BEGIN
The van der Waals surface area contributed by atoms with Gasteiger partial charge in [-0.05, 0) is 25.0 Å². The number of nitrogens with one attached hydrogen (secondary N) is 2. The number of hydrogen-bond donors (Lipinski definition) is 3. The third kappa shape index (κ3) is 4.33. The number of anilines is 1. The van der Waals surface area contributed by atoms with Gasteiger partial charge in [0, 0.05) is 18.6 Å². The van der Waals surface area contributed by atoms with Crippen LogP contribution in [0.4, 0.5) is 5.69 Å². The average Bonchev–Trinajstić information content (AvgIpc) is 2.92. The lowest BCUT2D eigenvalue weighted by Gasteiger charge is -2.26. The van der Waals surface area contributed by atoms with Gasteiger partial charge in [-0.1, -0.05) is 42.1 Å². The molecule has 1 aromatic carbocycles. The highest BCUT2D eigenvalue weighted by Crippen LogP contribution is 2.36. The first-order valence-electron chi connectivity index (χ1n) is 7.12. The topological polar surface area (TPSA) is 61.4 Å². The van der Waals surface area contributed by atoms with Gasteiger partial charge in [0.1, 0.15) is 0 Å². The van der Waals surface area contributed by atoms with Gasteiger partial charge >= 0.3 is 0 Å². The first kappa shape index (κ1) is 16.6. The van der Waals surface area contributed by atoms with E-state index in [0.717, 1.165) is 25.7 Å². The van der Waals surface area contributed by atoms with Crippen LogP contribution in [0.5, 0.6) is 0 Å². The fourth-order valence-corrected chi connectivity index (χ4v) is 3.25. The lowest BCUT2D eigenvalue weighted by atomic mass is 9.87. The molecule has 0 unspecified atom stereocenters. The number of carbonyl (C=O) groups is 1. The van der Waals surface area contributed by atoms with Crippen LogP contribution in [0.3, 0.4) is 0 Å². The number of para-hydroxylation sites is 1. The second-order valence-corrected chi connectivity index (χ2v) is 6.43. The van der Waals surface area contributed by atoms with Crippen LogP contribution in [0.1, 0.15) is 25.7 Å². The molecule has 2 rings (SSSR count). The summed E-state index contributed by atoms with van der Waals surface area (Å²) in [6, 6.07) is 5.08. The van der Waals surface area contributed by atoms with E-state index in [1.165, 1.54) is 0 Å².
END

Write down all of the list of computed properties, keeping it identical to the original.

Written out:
The van der Waals surface area contributed by atoms with Gasteiger partial charge in [-0.05, 0) is 25.0 Å². The number of nitrogens with one attached hydrogen (secondary N) is 2. The number of hydrogen-bond donors (Lipinski definition) is 3. The third kappa shape index (κ3) is 4.33. The number of anilines is 1. The van der Waals surface area contributed by atoms with Gasteiger partial charge in [0, 0.05) is 18.6 Å². The van der Waals surface area contributed by atoms with Crippen LogP contribution in [0.4, 0.5) is 5.69 Å². The average Bonchev–Trinajstić information content (AvgIpc) is 2.92. The lowest BCUT2D eigenvalue weighted by Gasteiger charge is -2.26. The van der Waals surface area contributed by atoms with Gasteiger partial charge in [-0.1, -0.05) is 42.1 Å². The molecule has 1 aromatic carbocycles. The highest BCUT2D eigenvalue weighted by Crippen LogP contribution is 2.36. The first-order valence-electron chi connectivity index (χ1n) is 7.12. The topological polar surface area (TPSA) is 61.4 Å². The van der Waals surface area contributed by atoms with Gasteiger partial charge in [0.1, 0.15) is 0 Å². The van der Waals surface area contributed by atoms with Gasteiger partial charge >= 0.3 is 0 Å². The first kappa shape index (κ1) is 16.6. The van der Waals surface area contributed by atoms with E-state index in [0.717, 1.165) is 25.7 Å². The van der Waals surface area contributed by atoms with Crippen LogP contribution in [0.5, 0.6) is 0 Å². The fourth-order valence-corrected chi connectivity index (χ4v) is 3.25. The lowest BCUT2D eigenvalue weighted by atomic mass is 9.87. The molecule has 0 unspecified atom stereocenters. The number of carbonyl (C=O) groups is 1. The van der Waals surface area contributed by atoms with Crippen LogP contribution in [0.3, 0.4) is 0 Å². The number of para-hydroxylation sites is 1. The second-order valence-corrected chi connectivity index (χ2v) is 6.43. The van der Waals surface area contributed by atoms with Crippen LogP contribution in [0.1, 0.15) is 25.7 Å². The molecule has 2 rings (SSSR count). The summed E-state index contributed by atoms with van der Waals surface area (Å²) in [6, 6.07) is 5.08. The van der Waals surface area contributed by atoms with E-state index in [1.165, 1.54) is 0 Å².